33.  
    1215:

    Ed Miliband says his party didn't go far enough in government to limit fixed-odds betting machines, saying councils should have more powers to deal with them. The PM says the machines were introduced under Labour and there are now fewer than when Mr Miliband's party was in power.

     
  34.  
    1215: Chris Mason Political correspondent, BBC News

    Ed Miliband has split his questions - his next topic is fixed odds betting machines. Labour would like to increase the regulation of them.

     
  35.  
    1214:

    Labour leader Ed Miliband is back on his feet. He asks about fixed-odds betting terminals, which will be debated later in the Commons. David Cameron says there are problems but the review currently under way must be listened to.

     
  36.  
    1214: Chris Mason Political correspondent, BBC News

    The beginnings of a return to the normal tone of PMQs with some cheers and jeering - on the subject of the deficit and welfare.

     
  37.  
    1213:

    Conservative George Hollingbery attacks Labour over its spending and debt record. So does the PM.

     
  38.  
    1213:

    Labour's Diane Abbott says "hard-working families" face losing their homes as a result of housing benefit cuts. Mr Cameron says they will benefit from income tax changes and the welfare system needs to change.

     
  39.  
    1213:

    Conservative Tobias Ellwood praises emergency services in Dorset for their work to cope with floods.

     
  40.  
    1213: Chris Mason Political correspondent, BBC News

    Beyond the tributes, the focus so far has been the big domestic news story over Christmas and New Year - the floods.

     
  41.  
    1209: Chris Mason Political correspondent, BBC News

    Veteran Labour backbencher Dennis Skinner is in his usual place. Whilst most MPs sit back on the benches, he is, as ever, perched on the end of his seat bolt upright.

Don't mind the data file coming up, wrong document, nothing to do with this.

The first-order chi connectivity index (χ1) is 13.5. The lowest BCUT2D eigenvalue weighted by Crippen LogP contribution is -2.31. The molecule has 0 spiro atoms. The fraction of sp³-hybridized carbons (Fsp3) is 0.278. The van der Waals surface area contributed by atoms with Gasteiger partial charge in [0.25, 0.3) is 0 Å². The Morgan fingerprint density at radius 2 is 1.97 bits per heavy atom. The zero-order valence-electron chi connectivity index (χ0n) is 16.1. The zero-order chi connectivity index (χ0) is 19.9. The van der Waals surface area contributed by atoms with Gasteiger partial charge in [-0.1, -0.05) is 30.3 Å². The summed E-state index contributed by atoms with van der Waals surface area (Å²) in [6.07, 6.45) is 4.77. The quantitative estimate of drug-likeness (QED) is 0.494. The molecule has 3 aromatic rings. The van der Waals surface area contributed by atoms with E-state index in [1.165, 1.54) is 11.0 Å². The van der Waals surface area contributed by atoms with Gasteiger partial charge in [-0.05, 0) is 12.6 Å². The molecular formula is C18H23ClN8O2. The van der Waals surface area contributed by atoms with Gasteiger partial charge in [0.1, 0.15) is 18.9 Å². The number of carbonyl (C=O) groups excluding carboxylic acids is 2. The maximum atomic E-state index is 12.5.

42.  
    1209:

    The Labour leader asks for a full assessment of the floods and plans in place by the end of this month. David Cameron says this will happen.

     
  43.  
    1208:

    Ed Miliband asks why energy firms took as long as they did to restore power after the storms over the Christmas period. The PM says some of them did not have enough people on duty.

     
  44.  
    1208:

    David Cameron urges members of the public to follow the advice of emergency services and the government as floods continue.

     
  45.  
    1208: Chris Mason Political correspondent, BBC News

    A very sombre start to PMQs, in a very quiet House, given the announcement this morning of the death of Labour MP Paul Goggins.

     
  46.  
    1207:

    Ed Miliband asks for an update on the effects of the floods and resources in place. The PM replies that there are 104 flood warnings in place in England and Wales and 186 flood alerts.

     
  47.  
    1207:
    Packed Commons Standing room only - with Education Secretary Michael Gove taking the corner slot
     
  48.  
    1205:

    Ed Miliband added: "The Labour Party has lost one of its own and one of its best."

     
  49.  
    1205:

    Ed Miliband calls Paul Goggins a man of principle who had the respect, trust and affection of all sides when he was a Northern Ireland minister.

     
  50.  
    1205:

    Labour leader Ed Miliband pays tribute to Captain Richard Holloway and the victims of the US helicopter crash in Norfolk.

     
  51.  
    1205: Chris Mason Political correspondent, BBC News

    Standing room only as usual for PMQs. But not even the Education Secretary Michael Gove has a seat - he is standing behind Tory backbencher Simon Burns, who does have a seat.

     
  52.  
    1204:

    Conservative MP Simon Burns also praises Paul Goggins. He urges the government to stick to its long-term economic plan. David Cameron says it will do so.